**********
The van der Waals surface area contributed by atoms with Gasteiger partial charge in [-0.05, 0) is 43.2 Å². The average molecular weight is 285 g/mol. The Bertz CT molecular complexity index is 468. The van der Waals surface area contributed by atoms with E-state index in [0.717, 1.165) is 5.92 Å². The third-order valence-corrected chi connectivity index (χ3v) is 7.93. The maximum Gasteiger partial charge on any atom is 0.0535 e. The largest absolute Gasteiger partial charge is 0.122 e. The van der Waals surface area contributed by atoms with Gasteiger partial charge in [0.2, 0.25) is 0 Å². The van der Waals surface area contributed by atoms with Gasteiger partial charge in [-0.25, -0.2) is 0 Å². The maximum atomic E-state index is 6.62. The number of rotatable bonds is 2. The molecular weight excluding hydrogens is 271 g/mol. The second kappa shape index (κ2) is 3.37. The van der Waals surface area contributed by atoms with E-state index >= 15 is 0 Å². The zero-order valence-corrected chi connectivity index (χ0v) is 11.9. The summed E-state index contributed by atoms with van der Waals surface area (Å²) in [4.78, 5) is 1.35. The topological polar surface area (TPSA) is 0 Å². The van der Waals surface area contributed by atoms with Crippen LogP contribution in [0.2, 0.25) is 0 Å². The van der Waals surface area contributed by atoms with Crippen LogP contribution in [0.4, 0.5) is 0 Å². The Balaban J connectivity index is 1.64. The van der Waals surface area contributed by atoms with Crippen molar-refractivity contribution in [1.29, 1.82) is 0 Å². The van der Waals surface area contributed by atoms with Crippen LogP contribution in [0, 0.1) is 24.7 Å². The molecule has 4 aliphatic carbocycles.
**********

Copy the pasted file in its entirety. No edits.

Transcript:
The van der Waals surface area contributed by atoms with Gasteiger partial charge in [-0.05, 0) is 43.2 Å². The average molecular weight is 285 g/mol. The Bertz CT molecular complexity index is 468. The van der Waals surface area contributed by atoms with E-state index in [0.717, 1.165) is 5.92 Å². The third-order valence-corrected chi connectivity index (χ3v) is 7.93. The maximum Gasteiger partial charge on any atom is 0.0535 e. The largest absolute Gasteiger partial charge is 0.122 e. The van der Waals surface area contributed by atoms with Gasteiger partial charge in [0.2, 0.25) is 0 Å². The van der Waals surface area contributed by atoms with Gasteiger partial charge in [-0.25, -0.2) is 0 Å². The maximum atomic E-state index is 6.62. The number of rotatable bonds is 2. The molecular weight excluding hydrogens is 271 g/mol. The second kappa shape index (κ2) is 3.37. The van der Waals surface area contributed by atoms with E-state index >= 15 is 0 Å². The zero-order valence-corrected chi connectivity index (χ0v) is 11.9. The summed E-state index contributed by atoms with van der Waals surface area (Å²) in [4.78, 5) is 1.35. The topological polar surface area (TPSA) is 0 Å². The van der Waals surface area contributed by atoms with Crippen LogP contribution in [0.2, 0.25) is 0 Å². The van der Waals surface area contributed by atoms with Crippen LogP contribution in [0.4, 0.5) is 0 Å². The Balaban J connectivity index is 1.64. The van der Waals surface area contributed by atoms with Crippen molar-refractivity contribution in [1.29, 1.82) is 0 Å². The van der Waals surface area contributed by atoms with Crippen LogP contribution in [0, 0.1) is 24.7 Å². The molecule has 4 aliphatic carbocycles.